Forgetting to update your beneficiaries – Just like you should review your policy needs after major life events, you should also revisit your policy beneficiaries and the listed information periodically. Common errors include: incorrect contact information, listing a former spouse, or listing a legal guardian when a child is no longer a minor.
Not considering government assistance – If your beneficiary receives government assistance of any kind, you’ll want to ensure that receiving a death benefit from your life insurance policy won’t disqualify them from further assistance. For example, if you have a special needs child and name him or her as your beneficiary, they may no longer be eligible for government assistance because of the sum of the “gift.” This is another instance where you’d want to look into naming their legal guardian as the beneficiary or establishing a special needs trust fund.
Assuming a will covers all updates – Your life insurance policy is a legal contract, which means the terms listed on it are the ones that go into effect if you die. Your will does not control or trump this contract. For example, if your will lists the beneficiary as your husband and the life insurance policy has your ex-husband listed as the beneficiary, the death benefit will be paid to your ex. Best to avoid that potentially uncomfortable situation altogether by consistently monitoring your beneficiary designations.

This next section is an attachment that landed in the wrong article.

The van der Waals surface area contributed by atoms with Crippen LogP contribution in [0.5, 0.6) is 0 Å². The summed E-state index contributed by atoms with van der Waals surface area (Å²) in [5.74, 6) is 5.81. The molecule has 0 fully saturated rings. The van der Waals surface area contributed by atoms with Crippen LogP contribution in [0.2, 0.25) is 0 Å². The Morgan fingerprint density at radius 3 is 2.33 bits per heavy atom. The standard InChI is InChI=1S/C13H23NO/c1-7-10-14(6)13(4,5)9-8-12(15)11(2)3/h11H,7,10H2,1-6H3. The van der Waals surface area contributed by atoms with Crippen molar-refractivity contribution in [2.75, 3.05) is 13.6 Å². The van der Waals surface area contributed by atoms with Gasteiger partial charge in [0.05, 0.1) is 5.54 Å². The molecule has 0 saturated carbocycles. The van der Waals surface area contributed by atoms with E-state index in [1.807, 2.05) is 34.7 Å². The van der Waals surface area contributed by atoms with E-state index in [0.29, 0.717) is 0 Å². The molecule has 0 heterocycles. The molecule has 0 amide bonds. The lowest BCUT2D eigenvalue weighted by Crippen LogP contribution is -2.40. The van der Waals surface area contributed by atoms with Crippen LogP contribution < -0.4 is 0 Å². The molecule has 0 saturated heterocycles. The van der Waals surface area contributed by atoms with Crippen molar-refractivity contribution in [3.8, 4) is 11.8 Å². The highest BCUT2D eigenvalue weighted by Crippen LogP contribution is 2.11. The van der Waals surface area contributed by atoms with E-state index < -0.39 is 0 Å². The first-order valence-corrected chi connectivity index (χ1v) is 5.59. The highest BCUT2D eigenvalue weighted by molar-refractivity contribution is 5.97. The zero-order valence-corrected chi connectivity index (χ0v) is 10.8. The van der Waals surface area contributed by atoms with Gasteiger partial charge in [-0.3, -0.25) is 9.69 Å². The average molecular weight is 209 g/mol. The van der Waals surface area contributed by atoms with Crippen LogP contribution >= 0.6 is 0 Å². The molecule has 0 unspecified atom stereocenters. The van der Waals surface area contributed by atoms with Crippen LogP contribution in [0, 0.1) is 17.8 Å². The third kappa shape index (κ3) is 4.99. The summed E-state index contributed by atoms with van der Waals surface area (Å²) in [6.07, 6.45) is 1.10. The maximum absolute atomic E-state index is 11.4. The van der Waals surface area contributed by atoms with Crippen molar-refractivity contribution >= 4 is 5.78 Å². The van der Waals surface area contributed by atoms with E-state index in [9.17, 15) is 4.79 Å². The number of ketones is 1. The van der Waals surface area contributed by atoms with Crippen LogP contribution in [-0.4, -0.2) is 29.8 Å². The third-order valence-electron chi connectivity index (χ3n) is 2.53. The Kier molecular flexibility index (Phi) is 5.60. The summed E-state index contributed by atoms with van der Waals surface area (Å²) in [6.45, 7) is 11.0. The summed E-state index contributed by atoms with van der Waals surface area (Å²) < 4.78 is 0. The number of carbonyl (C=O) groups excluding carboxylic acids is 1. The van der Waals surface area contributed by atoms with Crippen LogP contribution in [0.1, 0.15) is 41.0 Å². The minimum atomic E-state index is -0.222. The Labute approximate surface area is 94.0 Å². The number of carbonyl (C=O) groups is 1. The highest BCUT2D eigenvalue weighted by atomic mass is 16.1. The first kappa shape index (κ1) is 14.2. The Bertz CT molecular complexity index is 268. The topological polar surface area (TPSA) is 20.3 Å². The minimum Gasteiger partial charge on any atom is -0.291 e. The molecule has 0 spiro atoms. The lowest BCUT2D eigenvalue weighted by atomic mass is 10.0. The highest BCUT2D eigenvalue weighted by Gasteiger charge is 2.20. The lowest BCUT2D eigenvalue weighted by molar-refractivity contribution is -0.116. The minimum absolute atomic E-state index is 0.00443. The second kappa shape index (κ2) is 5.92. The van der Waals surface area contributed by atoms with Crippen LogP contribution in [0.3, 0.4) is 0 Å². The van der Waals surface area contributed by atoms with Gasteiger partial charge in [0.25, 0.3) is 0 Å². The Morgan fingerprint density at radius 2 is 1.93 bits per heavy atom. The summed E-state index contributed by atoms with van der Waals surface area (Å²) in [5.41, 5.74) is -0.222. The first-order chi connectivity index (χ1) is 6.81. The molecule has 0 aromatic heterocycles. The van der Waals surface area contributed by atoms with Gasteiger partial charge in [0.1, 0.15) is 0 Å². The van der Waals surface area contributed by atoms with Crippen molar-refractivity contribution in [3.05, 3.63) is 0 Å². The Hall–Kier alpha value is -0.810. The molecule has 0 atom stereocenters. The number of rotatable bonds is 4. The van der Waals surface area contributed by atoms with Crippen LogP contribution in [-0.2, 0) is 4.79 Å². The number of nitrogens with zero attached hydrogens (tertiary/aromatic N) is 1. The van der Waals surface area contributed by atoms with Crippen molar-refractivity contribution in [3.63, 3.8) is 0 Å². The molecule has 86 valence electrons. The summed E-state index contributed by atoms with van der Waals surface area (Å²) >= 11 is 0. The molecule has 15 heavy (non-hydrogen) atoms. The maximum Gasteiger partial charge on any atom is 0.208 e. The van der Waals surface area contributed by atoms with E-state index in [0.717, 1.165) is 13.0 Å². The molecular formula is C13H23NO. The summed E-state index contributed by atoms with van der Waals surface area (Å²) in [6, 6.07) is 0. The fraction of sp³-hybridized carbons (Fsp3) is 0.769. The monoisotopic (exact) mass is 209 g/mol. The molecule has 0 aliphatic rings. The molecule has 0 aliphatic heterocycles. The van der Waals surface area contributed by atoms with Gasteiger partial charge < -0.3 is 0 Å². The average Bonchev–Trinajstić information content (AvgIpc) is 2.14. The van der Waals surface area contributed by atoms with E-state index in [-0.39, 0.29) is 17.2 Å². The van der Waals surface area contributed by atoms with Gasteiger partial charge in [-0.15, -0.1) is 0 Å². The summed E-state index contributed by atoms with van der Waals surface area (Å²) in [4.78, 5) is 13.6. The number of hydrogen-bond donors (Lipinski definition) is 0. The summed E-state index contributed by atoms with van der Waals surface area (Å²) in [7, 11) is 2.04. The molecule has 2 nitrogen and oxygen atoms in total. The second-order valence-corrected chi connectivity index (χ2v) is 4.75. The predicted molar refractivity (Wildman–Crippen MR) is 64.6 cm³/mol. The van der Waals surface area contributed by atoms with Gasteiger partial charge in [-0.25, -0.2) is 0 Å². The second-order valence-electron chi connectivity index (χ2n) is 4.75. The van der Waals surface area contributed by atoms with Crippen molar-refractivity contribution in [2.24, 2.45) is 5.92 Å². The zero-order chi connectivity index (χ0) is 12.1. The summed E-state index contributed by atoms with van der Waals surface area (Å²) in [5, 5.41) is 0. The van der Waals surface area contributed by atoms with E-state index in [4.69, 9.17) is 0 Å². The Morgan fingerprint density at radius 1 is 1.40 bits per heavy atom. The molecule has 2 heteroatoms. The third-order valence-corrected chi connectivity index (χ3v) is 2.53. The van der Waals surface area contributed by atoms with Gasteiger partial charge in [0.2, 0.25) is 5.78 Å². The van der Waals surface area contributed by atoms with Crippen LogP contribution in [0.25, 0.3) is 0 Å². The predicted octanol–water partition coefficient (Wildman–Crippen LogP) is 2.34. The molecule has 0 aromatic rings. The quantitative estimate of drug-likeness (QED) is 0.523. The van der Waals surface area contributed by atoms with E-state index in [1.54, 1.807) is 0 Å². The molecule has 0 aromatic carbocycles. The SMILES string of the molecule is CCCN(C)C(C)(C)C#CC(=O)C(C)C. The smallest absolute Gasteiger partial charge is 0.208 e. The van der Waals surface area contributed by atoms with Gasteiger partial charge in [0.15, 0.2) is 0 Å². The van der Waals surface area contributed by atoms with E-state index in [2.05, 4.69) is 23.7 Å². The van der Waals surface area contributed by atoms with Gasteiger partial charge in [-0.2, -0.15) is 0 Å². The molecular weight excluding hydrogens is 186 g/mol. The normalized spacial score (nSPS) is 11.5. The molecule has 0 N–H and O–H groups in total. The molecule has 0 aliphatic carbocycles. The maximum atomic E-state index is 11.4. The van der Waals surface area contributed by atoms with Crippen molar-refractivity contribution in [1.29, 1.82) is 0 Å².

Making your death benefit taxable – Here is where things get pretty tricky. Typically, a life insurance death benefit is received free from federal income tax. However, there are situations where the payout can be deemed either an income taxable event or a “gift” that could be subject to federal and state gift taxes. Let’s start with the income tax event, if you or your business own a policy and name your employee the beneficiary this is considered compensation and subject to income taxes.
Also, your death benefit could become taxable as a gift if you own the policy on your spouse and then name your child as a beneficiary. This is known as a “Goodman Triangle” or The Goodman Rule. This rule is derived from a 1946 Tax Court case that states if a third-party beneficiary is involved (someone who isn’t the owner or the insured) then the death benefit is deemed a gift and may be subject to gift tax. To avoid this, the insured and the owner should be the same person.
The purpose of purchasing a life insurance policy is to provide financial security for your loved ones, and a key part of the policy benefit is making sure it’s easily distributed to your beneficiary. It’s important to not treat naming a beneficiary like a checkbox in your life insurance application process. Be thoughtful about who you are naming as beneficiary, the information you provide on them and periodically check in to ensure accuracy. This due diligence early on and throughout the life of your policy will save your loved ones unnecessary stress, aggravation and potentially a lot of money if you die.